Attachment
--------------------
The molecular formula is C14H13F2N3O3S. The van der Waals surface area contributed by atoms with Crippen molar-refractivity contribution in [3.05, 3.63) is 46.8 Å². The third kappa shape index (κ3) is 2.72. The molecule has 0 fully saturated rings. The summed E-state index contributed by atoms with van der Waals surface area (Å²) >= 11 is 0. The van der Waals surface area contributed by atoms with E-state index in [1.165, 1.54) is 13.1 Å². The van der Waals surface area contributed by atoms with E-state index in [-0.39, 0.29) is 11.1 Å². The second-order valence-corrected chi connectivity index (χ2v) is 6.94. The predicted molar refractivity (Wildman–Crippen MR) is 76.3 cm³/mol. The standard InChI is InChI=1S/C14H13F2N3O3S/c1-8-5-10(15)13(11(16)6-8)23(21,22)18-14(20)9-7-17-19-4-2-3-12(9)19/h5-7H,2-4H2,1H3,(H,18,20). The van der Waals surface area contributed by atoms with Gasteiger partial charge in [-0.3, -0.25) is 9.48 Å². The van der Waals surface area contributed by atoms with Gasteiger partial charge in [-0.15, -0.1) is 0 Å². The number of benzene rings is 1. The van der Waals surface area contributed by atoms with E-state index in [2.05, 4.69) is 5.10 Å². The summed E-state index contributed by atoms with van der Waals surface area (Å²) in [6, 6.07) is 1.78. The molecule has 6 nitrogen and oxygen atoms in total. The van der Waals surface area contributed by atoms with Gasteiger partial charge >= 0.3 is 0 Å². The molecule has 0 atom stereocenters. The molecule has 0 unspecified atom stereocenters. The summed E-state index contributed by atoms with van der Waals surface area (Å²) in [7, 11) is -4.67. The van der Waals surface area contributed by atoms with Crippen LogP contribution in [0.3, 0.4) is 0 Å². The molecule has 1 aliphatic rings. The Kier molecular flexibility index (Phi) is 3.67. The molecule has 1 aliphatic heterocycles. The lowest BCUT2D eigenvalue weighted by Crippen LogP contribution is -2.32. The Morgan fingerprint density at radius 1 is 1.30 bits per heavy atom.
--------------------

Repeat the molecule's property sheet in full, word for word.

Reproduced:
The molecular formula is C14H13F2N3O3S. The van der Waals surface area contributed by atoms with Crippen molar-refractivity contribution in [3.05, 3.63) is 46.8 Å². The third kappa shape index (κ3) is 2.72. The molecule has 0 fully saturated rings. The summed E-state index contributed by atoms with van der Waals surface area (Å²) >= 11 is 0. The van der Waals surface area contributed by atoms with E-state index in [1.165, 1.54) is 13.1 Å². The van der Waals surface area contributed by atoms with E-state index in [-0.39, 0.29) is 11.1 Å². The second-order valence-corrected chi connectivity index (χ2v) is 6.94. The predicted molar refractivity (Wildman–Crippen MR) is 76.3 cm³/mol. The standard InChI is InChI=1S/C14H13F2N3O3S/c1-8-5-10(15)13(11(16)6-8)23(21,22)18-14(20)9-7-17-19-4-2-3-12(9)19/h5-7H,2-4H2,1H3,(H,18,20). The van der Waals surface area contributed by atoms with Gasteiger partial charge in [-0.3, -0.25) is 9.48 Å². The van der Waals surface area contributed by atoms with Gasteiger partial charge in [-0.15, -0.1) is 0 Å². The number of benzene rings is 1. The van der Waals surface area contributed by atoms with E-state index in [2.05, 4.69) is 5.10 Å². The summed E-state index contributed by atoms with van der Waals surface area (Å²) in [6, 6.07) is 1.78. The molecule has 6 nitrogen and oxygen atoms in total. The van der Waals surface area contributed by atoms with Gasteiger partial charge >= 0.3 is 0 Å². The molecule has 0 atom stereocenters. The molecule has 0 unspecified atom stereocenters. The summed E-state index contributed by atoms with van der Waals surface area (Å²) in [7, 11) is -4.67. The van der Waals surface area contributed by atoms with Crippen LogP contribution in [0.3, 0.4) is 0 Å². The molecule has 1 aliphatic rings. The Kier molecular flexibility index (Phi) is 3.67. The molecule has 1 aliphatic heterocycles. The lowest BCUT2D eigenvalue weighted by Crippen LogP contribution is -2.32. The Morgan fingerprint density at radius 1 is 1.30 bits per heavy atom.